MX Brown switches are similar to Blues but the tactile click is far less pronounced. They’re also less noisy than their Blue and Green siblings, operating with more of a bump than a click. MX Clear have a less pronounced click than the Brown switches, and require less force to activate. These switches are a good middle ground for gamers who also type a lot.
Finally, there are the new MX Speed switches, which have a very small actuation point of just 1.2mm.
Descriptions are all well and good but they’ll only get you so far – you really need to try them out to determine which is best for you. You can buy MX switch samplers, although these cost in excess of £10, so you should probably try your local PC store first and get the friendly staff to unbox some for you.
Since Cherry MX switches are interchangeable (usually not by the buyer), many of the keyboards on this list offer multiple specifications with different MX switches.
Non-Cherry keyboards are becoming more common, with the likes of Logitech and Razer choosing to ship keyboards with their own custom switches.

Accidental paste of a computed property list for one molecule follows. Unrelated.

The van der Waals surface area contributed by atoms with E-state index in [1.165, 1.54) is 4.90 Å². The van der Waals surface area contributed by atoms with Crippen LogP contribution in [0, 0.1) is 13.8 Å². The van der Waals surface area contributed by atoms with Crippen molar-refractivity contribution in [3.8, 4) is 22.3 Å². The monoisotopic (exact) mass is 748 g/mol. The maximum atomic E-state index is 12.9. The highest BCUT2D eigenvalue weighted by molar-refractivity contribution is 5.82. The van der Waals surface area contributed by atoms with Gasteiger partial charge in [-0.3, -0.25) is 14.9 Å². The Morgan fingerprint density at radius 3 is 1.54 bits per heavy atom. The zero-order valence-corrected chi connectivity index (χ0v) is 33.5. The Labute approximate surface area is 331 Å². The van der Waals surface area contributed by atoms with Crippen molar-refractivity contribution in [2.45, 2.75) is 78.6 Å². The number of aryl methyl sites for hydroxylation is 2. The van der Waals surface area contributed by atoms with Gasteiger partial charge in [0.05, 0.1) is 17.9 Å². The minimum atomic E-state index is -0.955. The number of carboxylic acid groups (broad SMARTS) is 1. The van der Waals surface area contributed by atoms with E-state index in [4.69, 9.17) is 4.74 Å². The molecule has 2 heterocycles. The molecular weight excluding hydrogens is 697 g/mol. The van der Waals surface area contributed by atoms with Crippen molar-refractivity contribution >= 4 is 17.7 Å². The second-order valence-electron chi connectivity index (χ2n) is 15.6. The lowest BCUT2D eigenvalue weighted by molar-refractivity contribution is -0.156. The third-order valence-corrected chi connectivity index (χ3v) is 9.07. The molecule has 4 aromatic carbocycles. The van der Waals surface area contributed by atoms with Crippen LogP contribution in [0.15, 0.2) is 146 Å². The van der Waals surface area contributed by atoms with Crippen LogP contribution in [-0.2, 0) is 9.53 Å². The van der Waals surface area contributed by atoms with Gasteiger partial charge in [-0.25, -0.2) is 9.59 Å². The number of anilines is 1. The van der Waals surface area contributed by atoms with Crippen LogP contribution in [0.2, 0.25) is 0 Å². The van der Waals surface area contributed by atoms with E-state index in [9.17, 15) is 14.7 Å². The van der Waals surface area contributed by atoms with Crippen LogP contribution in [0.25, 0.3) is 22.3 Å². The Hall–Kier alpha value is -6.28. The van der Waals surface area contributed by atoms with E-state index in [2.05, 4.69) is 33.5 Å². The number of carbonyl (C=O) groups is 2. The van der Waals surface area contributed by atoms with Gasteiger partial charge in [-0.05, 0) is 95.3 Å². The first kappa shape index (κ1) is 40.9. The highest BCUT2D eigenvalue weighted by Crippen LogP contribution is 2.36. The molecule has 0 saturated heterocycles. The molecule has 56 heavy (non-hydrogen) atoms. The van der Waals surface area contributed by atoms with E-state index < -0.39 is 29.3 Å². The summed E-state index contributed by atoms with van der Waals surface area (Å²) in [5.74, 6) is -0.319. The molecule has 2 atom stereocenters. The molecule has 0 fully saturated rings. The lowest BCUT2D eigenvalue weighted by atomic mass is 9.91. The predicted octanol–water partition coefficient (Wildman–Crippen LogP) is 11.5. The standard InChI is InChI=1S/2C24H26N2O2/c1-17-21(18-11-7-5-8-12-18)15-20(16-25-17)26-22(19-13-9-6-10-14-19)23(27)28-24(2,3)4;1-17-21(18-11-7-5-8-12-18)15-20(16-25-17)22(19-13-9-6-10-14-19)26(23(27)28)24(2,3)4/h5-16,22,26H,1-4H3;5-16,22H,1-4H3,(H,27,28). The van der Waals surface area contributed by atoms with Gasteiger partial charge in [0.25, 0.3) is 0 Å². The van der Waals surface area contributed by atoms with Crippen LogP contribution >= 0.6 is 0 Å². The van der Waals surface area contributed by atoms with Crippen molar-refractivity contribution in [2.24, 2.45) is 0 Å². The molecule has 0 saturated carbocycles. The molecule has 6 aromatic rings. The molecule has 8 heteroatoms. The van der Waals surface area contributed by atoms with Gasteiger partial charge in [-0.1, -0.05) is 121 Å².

Many gaming keyboards also have extras that set them apart from the crowd. For example, some come with USB passthroughs, meaning you can hook up USB peripherals direct to your keyboard, without having to plug them into your PC.
Some also come with extra buttons for gaming shortcuts, which can be programmed through software that you can download from the manufacturer’s website.
You should also look out for coloured backlighting. Some keyboards ship with a single colour, others offer customisation options. This adds to the cost, and if you don’t like garish flashing lights, then you’re better off steering clear.